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the cold region (275 K) of the flow reactor 50 cm long by 10 cm inner diameter was modeled. The aluminum heat exchanger was not explicitly modeled, and thus the temperature of the incoming N2 carrier gas was set at a temperature of 285 K (this is the approximate temperature of the gas just below the heat exchanger measured with a thermocouple). The ammonia inlet was located 23 cm from the main flow inlet, and ammonia was introduced at a level of 16 ppbv in the 30 sccm flow, which would result in an average [NH3] of 33 pptv. NH3 was assumed to be lost from the gas phase upon each collision with a surface. In the interest of maintaining simplicity, we did not include the mass spectrometer inlet or ion source in the model. Note that these simulations are not expected to yield results that are crucial to the interpretation of our data. They are considered to be illustrative and will provide supporting evidence for that interpretation. [13] The results of this simulation show that after the 25 cm of travel from the NH3 inlet to the detection region, the ammonia has spread out over a significant portion of the flow reactor radial cross section. Figure 1 shows contour plots of the distribution of ammonia on an axial cross section (Figure 1a) and at the level of the detection region (Figure 1b). In Figure 1a it can be seen that [ NH3] takes maximum values of 90, 50, 35, 30, and 25 pptv at distances of 20, 15, 10, 5, and 0 cm above the detection region, respectively. The decreasing [NH3] down the flow reactor reflects the loss of NH3 to the flow reactor wall. The maximum ammonia concentration in the detection region in Figure 1b is 75% of that calculated assuming full mixing with no losses. This value was very sensitive to the value of the diffusion coefficient selected for NH3 in N2 (we used 0.2 cm2 s1). This, along with the provisions discussed above, lead us to expect only qualitative agreement with the measurements where ammonia was 50% of the calculated average ammonia. [14] The ion source, the mass spectrometer inlet, and the CDC are schematically shown in Figure 1b. Qa is a flow of clean, dry N2 that is introduced on the high-pressure side of the orifice. It is meant to minimize the amount of water vapor that enters the vacuum system and is typically set such that there is excess flow of the order of 50 to 100% of that which enters the vacuum system (90 sccm). The ions formed in the ionization region traverse this region due to the 100-V potential between the first plate and the orifice. Below we present evidence that the excess Qa flow also interacts with the neutral clusters, drying them out of NH3 and probably H2O molecules. 2.3. Ionization Processes [15] The production of ions from neutral clusters via equation (2) has a linear time dependence. Therefore the ratio of the signals of any two ions produced via direct ionization of neutral clusters is independent of ion reaction time. We use the signal due to H2SO4, the HSO4 ion, to scale (ratio) the other ion signals because the signal due to H2SO4 cannot be due to ion-molecule association reactions. In addition, scaling an ion signal to HSO4, (1&0, 0), takes into account the changes in sampling efficiency that occur as the ion reaction time is varied. It is possible that ionization of H2SO4 NH3 would lead to HSO4; however, its presence is thought to be very low ( 3 in either spectrum; thus this subtraction process did not mask the detection of these clusters. The signals for 195 amu (H2SO4 dimer) and 293 amu (H2SO4 trimer) were obtained from the measured signals by subtracting the estimates of the signal due to ion-molecule clustering reactions such as equation (5a). Note that the ions at 195 and 293 amu are likely due to ionization of neutral clusters that contain NH3 in addition to the neat (H2SO4)2,3 species. The trimer, tetramer, pentamer, and hexamer of sulfuric acid along with an assortment of NH3 ligands are readily observed in the data. It is apparent that the ion signals for successive HSO4(H2SO4)n1(NH3)m species are comparable, and thus they are due primarily to ionization of pre-existing neutral clusters. Further evidence for this is the time independence of these signals, which is demonstrated in Figures 4 and 5 below. The solid designator lines represent the mass for the nth –mer of H2SO4 along with m = 0 to n NH3 molecules. The dashed lines indicate an HNO3 ligand that may arise during the ionization and transport processes. [24] Note that there are peaks in Figure 2 that correspond to the binding of an HNO3 molecule to the ions for the trimer plus NH3 ligands. For the sake of clarity, it is fortunate that the (H2SO4)4,5 clusters do not appear to exhibit this behavior. The trimer data are also complicated by unidentified impurities that result in mass peaks with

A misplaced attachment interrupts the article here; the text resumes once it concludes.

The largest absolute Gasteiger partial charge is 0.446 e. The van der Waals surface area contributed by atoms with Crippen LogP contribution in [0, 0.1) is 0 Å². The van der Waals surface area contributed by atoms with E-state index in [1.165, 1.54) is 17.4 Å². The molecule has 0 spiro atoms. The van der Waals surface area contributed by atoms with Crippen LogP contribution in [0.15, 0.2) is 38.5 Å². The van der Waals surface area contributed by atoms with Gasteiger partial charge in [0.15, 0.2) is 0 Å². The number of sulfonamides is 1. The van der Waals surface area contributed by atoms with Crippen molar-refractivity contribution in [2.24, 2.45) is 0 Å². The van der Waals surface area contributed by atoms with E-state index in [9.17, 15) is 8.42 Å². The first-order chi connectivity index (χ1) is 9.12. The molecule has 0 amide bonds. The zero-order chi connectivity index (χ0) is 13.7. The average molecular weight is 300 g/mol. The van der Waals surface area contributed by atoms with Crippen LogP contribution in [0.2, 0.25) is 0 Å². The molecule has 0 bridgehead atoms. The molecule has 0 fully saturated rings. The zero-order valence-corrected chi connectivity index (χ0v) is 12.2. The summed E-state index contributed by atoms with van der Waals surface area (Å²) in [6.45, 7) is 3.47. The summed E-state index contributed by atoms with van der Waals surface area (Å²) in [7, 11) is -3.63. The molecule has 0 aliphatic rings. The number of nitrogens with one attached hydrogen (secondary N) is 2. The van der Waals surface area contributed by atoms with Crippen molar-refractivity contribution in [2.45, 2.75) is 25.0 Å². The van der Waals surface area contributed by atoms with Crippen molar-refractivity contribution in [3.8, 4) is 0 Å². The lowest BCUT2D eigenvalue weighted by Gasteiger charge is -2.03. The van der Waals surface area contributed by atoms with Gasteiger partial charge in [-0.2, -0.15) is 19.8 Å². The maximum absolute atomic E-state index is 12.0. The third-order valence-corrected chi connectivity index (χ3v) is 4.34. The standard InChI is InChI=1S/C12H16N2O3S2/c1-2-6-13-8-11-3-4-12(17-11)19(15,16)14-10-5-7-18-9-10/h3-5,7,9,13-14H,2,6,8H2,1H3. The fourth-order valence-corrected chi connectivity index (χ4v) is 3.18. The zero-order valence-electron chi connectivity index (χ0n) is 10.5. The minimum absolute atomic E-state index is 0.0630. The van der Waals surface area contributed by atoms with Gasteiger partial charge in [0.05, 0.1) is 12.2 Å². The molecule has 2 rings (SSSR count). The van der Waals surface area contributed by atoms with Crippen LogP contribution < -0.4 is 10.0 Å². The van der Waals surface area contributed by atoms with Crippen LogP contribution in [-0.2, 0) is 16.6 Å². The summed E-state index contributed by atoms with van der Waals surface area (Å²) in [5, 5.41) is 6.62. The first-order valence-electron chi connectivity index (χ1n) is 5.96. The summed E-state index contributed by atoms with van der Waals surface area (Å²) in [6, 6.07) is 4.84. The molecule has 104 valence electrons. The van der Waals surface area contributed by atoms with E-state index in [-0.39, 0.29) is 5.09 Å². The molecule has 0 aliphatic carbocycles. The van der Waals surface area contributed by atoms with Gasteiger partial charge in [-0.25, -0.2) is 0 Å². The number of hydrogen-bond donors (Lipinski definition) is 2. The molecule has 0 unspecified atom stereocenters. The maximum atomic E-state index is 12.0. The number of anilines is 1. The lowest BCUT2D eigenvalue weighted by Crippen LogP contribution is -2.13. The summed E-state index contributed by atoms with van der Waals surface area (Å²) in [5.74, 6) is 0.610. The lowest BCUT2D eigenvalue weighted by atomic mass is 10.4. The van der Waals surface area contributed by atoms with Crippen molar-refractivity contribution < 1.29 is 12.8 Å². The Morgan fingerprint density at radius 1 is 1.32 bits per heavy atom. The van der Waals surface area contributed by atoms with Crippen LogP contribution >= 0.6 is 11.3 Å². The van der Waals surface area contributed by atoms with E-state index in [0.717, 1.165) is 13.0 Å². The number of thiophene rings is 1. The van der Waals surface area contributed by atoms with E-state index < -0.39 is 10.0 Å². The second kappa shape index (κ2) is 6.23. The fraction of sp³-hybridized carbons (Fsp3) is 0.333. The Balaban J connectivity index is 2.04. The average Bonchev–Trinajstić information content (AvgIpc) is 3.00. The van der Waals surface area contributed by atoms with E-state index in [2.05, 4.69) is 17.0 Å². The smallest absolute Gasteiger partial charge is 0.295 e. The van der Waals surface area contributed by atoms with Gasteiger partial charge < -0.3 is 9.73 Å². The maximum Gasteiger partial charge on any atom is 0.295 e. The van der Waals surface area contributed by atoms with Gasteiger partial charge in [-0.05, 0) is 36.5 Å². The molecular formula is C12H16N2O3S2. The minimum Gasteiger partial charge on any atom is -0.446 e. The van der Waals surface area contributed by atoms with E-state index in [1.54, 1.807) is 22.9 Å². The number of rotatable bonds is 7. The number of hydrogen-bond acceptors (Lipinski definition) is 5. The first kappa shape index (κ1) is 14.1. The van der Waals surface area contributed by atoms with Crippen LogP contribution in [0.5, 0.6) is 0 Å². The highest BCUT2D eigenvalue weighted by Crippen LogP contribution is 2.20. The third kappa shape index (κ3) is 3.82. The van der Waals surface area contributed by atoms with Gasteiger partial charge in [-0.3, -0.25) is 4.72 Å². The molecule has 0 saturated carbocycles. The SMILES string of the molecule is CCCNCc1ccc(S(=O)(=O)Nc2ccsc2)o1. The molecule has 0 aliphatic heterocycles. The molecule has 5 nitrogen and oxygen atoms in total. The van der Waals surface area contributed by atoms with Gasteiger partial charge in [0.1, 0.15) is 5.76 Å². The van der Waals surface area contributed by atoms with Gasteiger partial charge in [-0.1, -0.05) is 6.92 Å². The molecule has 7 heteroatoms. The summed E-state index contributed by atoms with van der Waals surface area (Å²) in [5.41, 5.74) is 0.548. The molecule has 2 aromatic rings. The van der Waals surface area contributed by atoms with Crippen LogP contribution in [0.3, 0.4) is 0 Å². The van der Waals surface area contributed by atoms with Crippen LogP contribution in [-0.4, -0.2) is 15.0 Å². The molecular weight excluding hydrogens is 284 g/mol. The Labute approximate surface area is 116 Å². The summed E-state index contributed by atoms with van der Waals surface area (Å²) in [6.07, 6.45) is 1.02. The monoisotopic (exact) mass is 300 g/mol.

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Figure 2. Mass spectrum at 265 K revealing the presence of (H2SO4)m( NH3)n clusters. Solid lines indictate (n, m) with the ticks indicating the number of NH3 molecules (m = 0 to n). The dashed lines indicate these same clusters but with an HNO3 ligand attached. Reactant concentrations: 90 pptv H2SO4 and 180 pptv NH3. intensities of 10 Hz at 308, 312, and 356 amu. These were highly variable and did not depend on the presence of H 2 SO 4 or NH3 . The ion signal at 310 amu, due to (H2SO4)3NH3, is strongly affected by these impurities and the subtraction process leads to an oddly shaped peak, as seen in Figure 2, and at times leads to a highly uncertain signal level. This general trend that an ion holds onto HNO3 ligands more strongly the smaller it gets is opposite to the trend for H2O and NH3. This is consistent with previous studies of the association of HNO3 with negative ions [Davidson et al., 1977; Viggiano et al., 1982]. [25] The signals for the hexamer and heptamer are in general lower than those for the tetramer and pentamer. Also, the distribution of ammonia ligands is less uniform than the (H2SO4)4,5 clusters. We may be detecting the hexamer and heptamer clusters less efficiently than the smaller clusters if a majority of the hexamer and heptamer neutral clusters are present as (H2SO4)n(NH3)m where m  n. In fact, the data presented in Figure 2 show no indication of the ions HSO 4(H 2 SO 4 ) m (NH 3 ) m+1 , designated in shorthand as (1&m, m + 1), for all m. We present evidence below that these types of clusters might not be as easily ionized as the case where m < n.